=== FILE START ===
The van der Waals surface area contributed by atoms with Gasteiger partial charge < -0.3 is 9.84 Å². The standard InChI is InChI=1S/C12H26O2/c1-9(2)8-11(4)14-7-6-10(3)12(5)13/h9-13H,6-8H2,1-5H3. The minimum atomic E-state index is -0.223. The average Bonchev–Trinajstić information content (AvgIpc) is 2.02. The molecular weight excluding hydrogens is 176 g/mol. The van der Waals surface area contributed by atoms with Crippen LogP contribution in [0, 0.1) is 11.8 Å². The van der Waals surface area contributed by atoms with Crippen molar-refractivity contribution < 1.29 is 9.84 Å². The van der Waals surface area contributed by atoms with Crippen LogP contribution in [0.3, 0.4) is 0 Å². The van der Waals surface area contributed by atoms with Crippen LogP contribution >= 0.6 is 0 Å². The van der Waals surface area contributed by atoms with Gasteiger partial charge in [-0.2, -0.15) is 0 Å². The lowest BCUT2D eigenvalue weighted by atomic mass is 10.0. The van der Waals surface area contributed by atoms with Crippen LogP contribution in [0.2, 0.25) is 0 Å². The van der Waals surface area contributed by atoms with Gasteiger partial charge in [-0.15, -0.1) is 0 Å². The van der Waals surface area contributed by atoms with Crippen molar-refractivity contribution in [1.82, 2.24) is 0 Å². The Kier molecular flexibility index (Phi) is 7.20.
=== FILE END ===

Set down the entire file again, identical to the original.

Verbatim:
The van der Waals surface area contributed by atoms with Gasteiger partial charge < -0.3 is 9.84 Å². The standard InChI is InChI=1S/C12H26O2/c1-9(2)8-11(4)14-7-6-10(3)12(5)13/h9-13H,6-8H2,1-5H3. The minimum atomic E-state index is -0.223. The average Bonchev–Trinajstić information content (AvgIpc) is 2.02. The molecular weight excluding hydrogens is 176 g/mol. The van der Waals surface area contributed by atoms with Crippen LogP contribution in [0, 0.1) is 11.8 Å². The van der Waals surface area contributed by atoms with Crippen molar-refractivity contribution < 1.29 is 9.84 Å². The van der Waals surface area contributed by atoms with Crippen LogP contribution in [0.3, 0.4) is 0 Å². The van der Waals surface area contributed by atoms with Crippen LogP contribution >= 0.6 is 0 Å². The van der Waals surface area contributed by atoms with Gasteiger partial charge in [-0.2, -0.15) is 0 Å². The lowest BCUT2D eigenvalue weighted by atomic mass is 10.0. The van der Waals surface area contributed by atoms with Crippen LogP contribution in [0.2, 0.25) is 0 Å². The van der Waals surface area contributed by atoms with Gasteiger partial charge in [-0.15, -0.1) is 0 Å². The van der Waals surface area contributed by atoms with Crippen molar-refractivity contribution in [1.82, 2.24) is 0 Å². The Kier molecular flexibility index (Phi) is 7.20.